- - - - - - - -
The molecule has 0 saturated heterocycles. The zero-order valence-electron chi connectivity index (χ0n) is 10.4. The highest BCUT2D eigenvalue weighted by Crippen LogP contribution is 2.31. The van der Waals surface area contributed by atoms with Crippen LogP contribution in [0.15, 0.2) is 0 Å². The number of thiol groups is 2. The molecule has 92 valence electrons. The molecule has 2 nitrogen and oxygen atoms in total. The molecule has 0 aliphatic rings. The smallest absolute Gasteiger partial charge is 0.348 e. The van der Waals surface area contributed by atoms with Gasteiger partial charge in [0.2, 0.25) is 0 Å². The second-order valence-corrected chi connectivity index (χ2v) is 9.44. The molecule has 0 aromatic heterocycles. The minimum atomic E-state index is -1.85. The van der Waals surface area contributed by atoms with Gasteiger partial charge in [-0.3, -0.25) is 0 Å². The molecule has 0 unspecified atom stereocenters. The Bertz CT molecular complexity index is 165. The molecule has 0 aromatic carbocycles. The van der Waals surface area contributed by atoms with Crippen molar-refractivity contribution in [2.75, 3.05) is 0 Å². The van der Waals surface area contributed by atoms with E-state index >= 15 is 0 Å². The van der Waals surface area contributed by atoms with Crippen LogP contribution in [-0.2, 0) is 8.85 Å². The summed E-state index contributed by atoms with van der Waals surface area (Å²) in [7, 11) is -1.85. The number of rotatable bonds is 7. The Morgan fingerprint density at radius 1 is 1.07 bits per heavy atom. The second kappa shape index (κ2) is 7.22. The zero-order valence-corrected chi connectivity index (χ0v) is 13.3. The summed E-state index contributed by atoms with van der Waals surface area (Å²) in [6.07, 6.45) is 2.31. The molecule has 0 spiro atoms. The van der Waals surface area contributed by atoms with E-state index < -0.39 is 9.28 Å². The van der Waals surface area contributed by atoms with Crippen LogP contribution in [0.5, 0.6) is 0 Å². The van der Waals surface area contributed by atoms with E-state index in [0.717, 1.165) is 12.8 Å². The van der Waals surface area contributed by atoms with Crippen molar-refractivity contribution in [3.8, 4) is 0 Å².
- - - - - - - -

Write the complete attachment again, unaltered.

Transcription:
The molecule has 0 saturated heterocycles. The zero-order valence-electron chi connectivity index (χ0n) is 10.4. The highest BCUT2D eigenvalue weighted by Crippen LogP contribution is 2.31. The van der Waals surface area contributed by atoms with Crippen LogP contribution in [0.15, 0.2) is 0 Å². The number of thiol groups is 2. The molecule has 92 valence electrons. The molecule has 2 nitrogen and oxygen atoms in total. The molecule has 0 aliphatic rings. The smallest absolute Gasteiger partial charge is 0.348 e. The van der Waals surface area contributed by atoms with Gasteiger partial charge in [0.2, 0.25) is 0 Å². The second-order valence-corrected chi connectivity index (χ2v) is 9.44. The molecule has 0 aromatic heterocycles. The minimum atomic E-state index is -1.85. The van der Waals surface area contributed by atoms with Gasteiger partial charge in [-0.3, -0.25) is 0 Å². The molecule has 0 unspecified atom stereocenters. The Bertz CT molecular complexity index is 165. The molecule has 0 aromatic carbocycles. The van der Waals surface area contributed by atoms with Crippen molar-refractivity contribution in [2.75, 3.05) is 0 Å². The van der Waals surface area contributed by atoms with E-state index >= 15 is 0 Å². The van der Waals surface area contributed by atoms with Crippen LogP contribution in [-0.2, 0) is 8.85 Å². The summed E-state index contributed by atoms with van der Waals surface area (Å²) in [7, 11) is -1.85. The number of rotatable bonds is 7. The Morgan fingerprint density at radius 1 is 1.07 bits per heavy atom. The second kappa shape index (κ2) is 7.22. The zero-order valence-corrected chi connectivity index (χ0v) is 13.3. The summed E-state index contributed by atoms with van der Waals surface area (Å²) in [6.07, 6.45) is 2.31. The molecule has 0 spiro atoms. The van der Waals surface area contributed by atoms with E-state index < -0.39 is 9.28 Å². The van der Waals surface area contributed by atoms with Crippen LogP contribution in [0.5, 0.6) is 0 Å². The van der Waals surface area contributed by atoms with E-state index in [0.717, 1.165) is 12.8 Å². The van der Waals surface area contributed by atoms with Crippen molar-refractivity contribution in [3.8, 4) is 0 Å².